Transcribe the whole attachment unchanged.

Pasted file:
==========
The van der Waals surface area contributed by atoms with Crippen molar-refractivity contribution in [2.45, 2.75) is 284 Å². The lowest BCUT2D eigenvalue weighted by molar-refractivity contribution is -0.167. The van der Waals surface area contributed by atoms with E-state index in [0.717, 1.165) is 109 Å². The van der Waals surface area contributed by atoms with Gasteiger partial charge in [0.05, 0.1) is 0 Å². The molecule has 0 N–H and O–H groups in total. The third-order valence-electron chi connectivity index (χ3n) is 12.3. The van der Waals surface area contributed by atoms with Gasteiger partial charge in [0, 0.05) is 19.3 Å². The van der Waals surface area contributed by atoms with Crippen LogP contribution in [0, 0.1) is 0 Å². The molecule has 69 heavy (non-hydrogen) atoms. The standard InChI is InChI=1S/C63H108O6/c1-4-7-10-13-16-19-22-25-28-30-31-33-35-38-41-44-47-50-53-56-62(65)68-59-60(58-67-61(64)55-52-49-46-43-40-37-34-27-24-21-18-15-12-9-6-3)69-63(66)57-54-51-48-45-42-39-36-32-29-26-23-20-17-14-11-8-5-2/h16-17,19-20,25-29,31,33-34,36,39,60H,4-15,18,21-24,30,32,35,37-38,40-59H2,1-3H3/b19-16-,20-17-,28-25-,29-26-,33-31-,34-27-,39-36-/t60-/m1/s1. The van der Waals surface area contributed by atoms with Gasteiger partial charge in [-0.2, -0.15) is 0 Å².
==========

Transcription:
The van der Waals surface area contributed by atoms with Crippen molar-refractivity contribution in [2.45, 2.75) is 284 Å². The lowest BCUT2D eigenvalue weighted by molar-refractivity contribution is -0.167. The van der Waals surface area contributed by atoms with E-state index in [0.717, 1.165) is 109 Å². The van der Waals surface area contributed by atoms with Gasteiger partial charge in [0.05, 0.1) is 0 Å². The molecule has 0 N–H and O–H groups in total. The third-order valence-electron chi connectivity index (χ3n) is 12.3. The van der Waals surface area contributed by atoms with Gasteiger partial charge in [0, 0.05) is 19.3 Å². The van der Waals surface area contributed by atoms with Crippen LogP contribution in [0, 0.1) is 0 Å². The molecule has 69 heavy (non-hydrogen) atoms. The standard InChI is InChI=1S/C63H108O6/c1-4-7-10-13-16-19-22-25-28-30-31-33-35-38-41-44-47-50-53-56-62(65)68-59-60(58-67-61(64)55-52-49-46-43-40-37-34-27-24-21-18-15-12-9-6-3)69-63(66)57-54-51-48-45-42-39-36-32-29-26-23-20-17-14-11-8-5-2/h16-17,19-20,25-29,31,33-34,36,39,60H,4-15,18,21-24,30,32,35,37-38,40-59H2,1-3H3/b19-16-,20-17-,28-25-,29-26-,33-31-,34-27-,39-36-/t60-/m1/s1. The van der Waals surface area contributed by atoms with Gasteiger partial charge in [-0.2, -0.15) is 0 Å².